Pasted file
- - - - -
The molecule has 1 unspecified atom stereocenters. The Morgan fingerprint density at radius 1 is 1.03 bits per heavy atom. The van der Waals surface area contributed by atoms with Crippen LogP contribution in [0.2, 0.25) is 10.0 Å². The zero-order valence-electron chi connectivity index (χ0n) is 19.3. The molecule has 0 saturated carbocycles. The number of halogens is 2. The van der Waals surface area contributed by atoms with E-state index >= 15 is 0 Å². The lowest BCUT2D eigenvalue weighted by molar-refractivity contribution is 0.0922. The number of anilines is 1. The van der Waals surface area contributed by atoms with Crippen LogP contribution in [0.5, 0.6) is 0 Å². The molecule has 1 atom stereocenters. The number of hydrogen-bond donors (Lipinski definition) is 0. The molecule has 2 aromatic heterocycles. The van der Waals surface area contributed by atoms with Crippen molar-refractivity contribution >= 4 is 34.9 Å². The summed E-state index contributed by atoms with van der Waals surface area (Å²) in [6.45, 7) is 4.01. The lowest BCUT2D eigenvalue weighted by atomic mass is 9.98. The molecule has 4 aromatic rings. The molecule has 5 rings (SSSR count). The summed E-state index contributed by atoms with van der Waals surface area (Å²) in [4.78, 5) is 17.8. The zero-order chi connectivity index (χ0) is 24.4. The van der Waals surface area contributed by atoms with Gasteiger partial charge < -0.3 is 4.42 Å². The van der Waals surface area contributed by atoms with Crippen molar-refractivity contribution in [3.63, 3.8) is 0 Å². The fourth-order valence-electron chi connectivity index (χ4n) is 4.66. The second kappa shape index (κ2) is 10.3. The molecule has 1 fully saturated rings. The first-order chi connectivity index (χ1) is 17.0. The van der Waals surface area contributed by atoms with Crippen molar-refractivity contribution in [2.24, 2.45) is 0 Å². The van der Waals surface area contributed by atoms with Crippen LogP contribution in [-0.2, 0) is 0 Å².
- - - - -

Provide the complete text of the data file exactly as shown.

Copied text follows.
The molecule has 1 unspecified atom stereocenters. The Morgan fingerprint density at radius 1 is 1.03 bits per heavy atom. The van der Waals surface area contributed by atoms with Crippen LogP contribution in [0.2, 0.25) is 10.0 Å². The zero-order valence-electron chi connectivity index (χ0n) is 19.3. The molecule has 0 saturated carbocycles. The number of halogens is 2. The van der Waals surface area contributed by atoms with E-state index >= 15 is 0 Å². The lowest BCUT2D eigenvalue weighted by molar-refractivity contribution is 0.0922. The number of anilines is 1. The van der Waals surface area contributed by atoms with Crippen LogP contribution in [0.5, 0.6) is 0 Å². The molecule has 1 atom stereocenters. The number of hydrogen-bond donors (Lipinski definition) is 0. The molecule has 2 aromatic heterocycles. The van der Waals surface area contributed by atoms with Crippen molar-refractivity contribution >= 4 is 34.9 Å². The summed E-state index contributed by atoms with van der Waals surface area (Å²) in [6.45, 7) is 4.01. The lowest BCUT2D eigenvalue weighted by atomic mass is 9.98. The molecule has 4 aromatic rings. The molecule has 5 rings (SSSR count). The summed E-state index contributed by atoms with van der Waals surface area (Å²) in [4.78, 5) is 17.8. The zero-order chi connectivity index (χ0) is 24.4. The van der Waals surface area contributed by atoms with Gasteiger partial charge < -0.3 is 4.42 Å². The van der Waals surface area contributed by atoms with Crippen molar-refractivity contribution in [3.63, 3.8) is 0 Å². The fourth-order valence-electron chi connectivity index (χ4n) is 4.66. The second kappa shape index (κ2) is 10.3. The molecule has 1 fully saturated rings. The first-order chi connectivity index (χ1) is 17.0. The van der Waals surface area contributed by atoms with Crippen molar-refractivity contribution in [2.24, 2.45) is 0 Å². The van der Waals surface area contributed by atoms with Crippen LogP contribution in [-0.2, 0) is 0 Å².